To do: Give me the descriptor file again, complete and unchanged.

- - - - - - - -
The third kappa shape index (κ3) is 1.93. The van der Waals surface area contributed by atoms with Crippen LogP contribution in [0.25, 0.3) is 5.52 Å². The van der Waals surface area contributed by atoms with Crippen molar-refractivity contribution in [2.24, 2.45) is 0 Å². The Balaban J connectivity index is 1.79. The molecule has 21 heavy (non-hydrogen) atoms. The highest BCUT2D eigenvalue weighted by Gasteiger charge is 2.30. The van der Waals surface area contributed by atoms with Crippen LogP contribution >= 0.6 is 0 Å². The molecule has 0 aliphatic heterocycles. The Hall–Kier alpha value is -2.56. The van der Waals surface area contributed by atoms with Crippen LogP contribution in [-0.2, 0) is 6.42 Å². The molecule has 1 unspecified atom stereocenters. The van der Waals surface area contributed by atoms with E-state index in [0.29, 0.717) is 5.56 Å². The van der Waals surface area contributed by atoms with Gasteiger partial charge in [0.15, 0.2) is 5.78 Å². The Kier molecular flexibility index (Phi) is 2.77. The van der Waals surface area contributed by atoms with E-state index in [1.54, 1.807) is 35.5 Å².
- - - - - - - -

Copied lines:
The third kappa shape index (κ3) is 1.93. The van der Waals surface area contributed by atoms with Crippen LogP contribution in [0.25, 0.3) is 5.52 Å². The van der Waals surface area contributed by atoms with Crippen molar-refractivity contribution in [2.24, 2.45) is 0 Å². The Balaban J connectivity index is 1.79. The molecule has 21 heavy (non-hydrogen) atoms. The highest BCUT2D eigenvalue weighted by Gasteiger charge is 2.30. The van der Waals surface area contributed by atoms with Crippen LogP contribution >= 0.6 is 0 Å². The molecule has 0 aliphatic heterocycles. The Hall–Kier alpha value is -2.56. The van der Waals surface area contributed by atoms with Crippen LogP contribution in [-0.2, 0) is 6.42 Å². The molecule has 1 unspecified atom stereocenters. The van der Waals surface area contributed by atoms with E-state index in [0.29, 0.717) is 5.56 Å². The van der Waals surface area contributed by atoms with Gasteiger partial charge in [0.15, 0.2) is 5.78 Å². The Kier molecular flexibility index (Phi) is 2.77. The van der Waals surface area contributed by atoms with E-state index in [1.54, 1.807) is 35.5 Å².